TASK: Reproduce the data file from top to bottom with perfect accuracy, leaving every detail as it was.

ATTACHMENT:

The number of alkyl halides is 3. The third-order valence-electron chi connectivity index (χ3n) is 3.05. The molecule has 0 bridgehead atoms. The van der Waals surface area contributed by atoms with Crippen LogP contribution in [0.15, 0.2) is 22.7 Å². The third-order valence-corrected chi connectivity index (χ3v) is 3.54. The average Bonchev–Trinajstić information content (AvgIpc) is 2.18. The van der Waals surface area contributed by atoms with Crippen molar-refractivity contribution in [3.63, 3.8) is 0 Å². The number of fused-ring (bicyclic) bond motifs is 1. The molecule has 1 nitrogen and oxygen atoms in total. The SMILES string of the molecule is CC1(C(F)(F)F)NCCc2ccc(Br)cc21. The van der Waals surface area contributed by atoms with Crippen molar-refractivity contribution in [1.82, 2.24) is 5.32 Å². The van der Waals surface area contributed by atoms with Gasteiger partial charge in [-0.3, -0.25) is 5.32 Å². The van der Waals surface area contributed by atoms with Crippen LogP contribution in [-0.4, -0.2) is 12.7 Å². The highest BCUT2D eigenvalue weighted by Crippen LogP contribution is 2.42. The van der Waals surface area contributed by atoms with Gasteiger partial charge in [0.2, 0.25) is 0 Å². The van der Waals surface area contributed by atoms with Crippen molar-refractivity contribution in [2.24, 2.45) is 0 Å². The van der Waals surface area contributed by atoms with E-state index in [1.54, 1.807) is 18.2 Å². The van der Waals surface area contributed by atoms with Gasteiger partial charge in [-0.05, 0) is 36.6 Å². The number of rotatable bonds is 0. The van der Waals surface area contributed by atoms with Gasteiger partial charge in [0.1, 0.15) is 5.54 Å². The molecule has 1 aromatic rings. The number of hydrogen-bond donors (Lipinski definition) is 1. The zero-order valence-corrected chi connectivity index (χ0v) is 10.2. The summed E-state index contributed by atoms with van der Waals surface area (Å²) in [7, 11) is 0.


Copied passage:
The number of alkyl halides is 3. The third-order valence-electron chi connectivity index (χ3n) is 3.05. The molecule has 0 bridgehead atoms. The van der Waals surface area contributed by atoms with Crippen LogP contribution in [0.15, 0.2) is 22.7 Å². The third-order valence-corrected chi connectivity index (χ3v) is 3.54. The average Bonchev–Trinajstić information content (AvgIpc) is 2.18. The van der Waals surface area contributed by atoms with Crippen molar-refractivity contribution in [3.63, 3.8) is 0 Å². The number of fused-ring (bicyclic) bond motifs is 1. The molecule has 1 nitrogen and oxygen atoms in total. The SMILES string of the molecule is CC1(C(F)(F)F)NCCc2ccc(Br)cc21. The van der Waals surface area contributed by atoms with Crippen molar-refractivity contribution in [1.82, 2.24) is 5.32 Å². The van der Waals surface area contributed by atoms with Gasteiger partial charge in [-0.3, -0.25) is 5.32 Å². The van der Waals surface area contributed by atoms with Crippen LogP contribution in [-0.4, -0.2) is 12.7 Å². The highest BCUT2D eigenvalue weighted by Crippen LogP contribution is 2.42. The van der Waals surface area contributed by atoms with Gasteiger partial charge in [0.2, 0.25) is 0 Å². The van der Waals surface area contributed by atoms with Crippen molar-refractivity contribution in [2.24, 2.45) is 0 Å². The van der Waals surface area contributed by atoms with E-state index in [1.54, 1.807) is 18.2 Å². The van der Waals surface area contributed by atoms with Gasteiger partial charge in [-0.05, 0) is 36.6 Å². The number of rotatable bonds is 0. The van der Waals surface area contributed by atoms with Gasteiger partial charge in [0.1, 0.15) is 5.54 Å². The molecule has 1 aromatic rings. The number of hydrogen-bond donors (Lipinski definition) is 1. The zero-order valence-corrected chi connectivity index (χ0v) is 10.2. The summed E-state index contributed by atoms with van der Waals surface area (Å²) in [7, 11) is 0.